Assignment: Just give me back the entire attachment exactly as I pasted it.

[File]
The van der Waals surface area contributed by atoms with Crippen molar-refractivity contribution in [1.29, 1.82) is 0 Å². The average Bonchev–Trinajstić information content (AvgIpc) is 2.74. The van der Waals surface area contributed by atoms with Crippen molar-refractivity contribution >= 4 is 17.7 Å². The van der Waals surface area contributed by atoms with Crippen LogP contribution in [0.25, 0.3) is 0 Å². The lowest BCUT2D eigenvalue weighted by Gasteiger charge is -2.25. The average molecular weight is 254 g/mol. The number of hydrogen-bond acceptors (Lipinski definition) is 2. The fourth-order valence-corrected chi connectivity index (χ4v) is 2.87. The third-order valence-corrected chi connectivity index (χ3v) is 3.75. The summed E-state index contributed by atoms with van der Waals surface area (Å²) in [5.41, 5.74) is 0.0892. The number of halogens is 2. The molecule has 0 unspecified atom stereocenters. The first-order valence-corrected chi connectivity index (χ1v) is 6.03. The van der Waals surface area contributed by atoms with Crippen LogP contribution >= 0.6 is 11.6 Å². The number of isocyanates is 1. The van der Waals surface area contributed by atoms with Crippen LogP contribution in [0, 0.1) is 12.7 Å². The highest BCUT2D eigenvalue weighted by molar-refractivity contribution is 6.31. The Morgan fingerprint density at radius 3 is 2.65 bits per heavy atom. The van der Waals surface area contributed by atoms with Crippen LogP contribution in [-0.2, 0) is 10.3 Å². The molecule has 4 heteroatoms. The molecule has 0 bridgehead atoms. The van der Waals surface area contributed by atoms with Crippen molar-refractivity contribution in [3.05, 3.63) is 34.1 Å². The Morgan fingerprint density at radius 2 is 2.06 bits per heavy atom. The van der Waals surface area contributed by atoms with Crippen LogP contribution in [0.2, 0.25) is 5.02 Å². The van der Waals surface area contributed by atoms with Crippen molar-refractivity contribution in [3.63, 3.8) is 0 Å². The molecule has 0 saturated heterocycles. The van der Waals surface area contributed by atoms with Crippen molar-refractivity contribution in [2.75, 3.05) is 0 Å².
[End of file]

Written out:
The van der Waals surface area contributed by atoms with Crippen molar-refractivity contribution in [1.29, 1.82) is 0 Å². The average Bonchev–Trinajstić information content (AvgIpc) is 2.74. The van der Waals surface area contributed by atoms with Crippen molar-refractivity contribution >= 4 is 17.7 Å². The van der Waals surface area contributed by atoms with Crippen LogP contribution in [0.25, 0.3) is 0 Å². The lowest BCUT2D eigenvalue weighted by Gasteiger charge is -2.25. The average molecular weight is 254 g/mol. The number of hydrogen-bond acceptors (Lipinski definition) is 2. The fourth-order valence-corrected chi connectivity index (χ4v) is 2.87. The third-order valence-corrected chi connectivity index (χ3v) is 3.75. The summed E-state index contributed by atoms with van der Waals surface area (Å²) in [5.41, 5.74) is 0.0892. The number of halogens is 2. The molecule has 0 unspecified atom stereocenters. The first-order valence-corrected chi connectivity index (χ1v) is 6.03. The van der Waals surface area contributed by atoms with Crippen LogP contribution >= 0.6 is 11.6 Å². The number of isocyanates is 1. The van der Waals surface area contributed by atoms with Crippen LogP contribution in [0, 0.1) is 12.7 Å². The highest BCUT2D eigenvalue weighted by molar-refractivity contribution is 6.31. The Morgan fingerprint density at radius 3 is 2.65 bits per heavy atom. The van der Waals surface area contributed by atoms with Crippen LogP contribution in [-0.2, 0) is 10.3 Å². The molecule has 4 heteroatoms. The molecule has 0 bridgehead atoms. The van der Waals surface area contributed by atoms with Crippen molar-refractivity contribution in [3.05, 3.63) is 34.1 Å². The Morgan fingerprint density at radius 2 is 2.06 bits per heavy atom. The van der Waals surface area contributed by atoms with Crippen LogP contribution in [0.2, 0.25) is 5.02 Å². The van der Waals surface area contributed by atoms with Crippen molar-refractivity contribution in [3.63, 3.8) is 0 Å². The molecule has 0 saturated heterocycles. The van der Waals surface area contributed by atoms with Crippen molar-refractivity contribution in [2.75, 3.05) is 0 Å².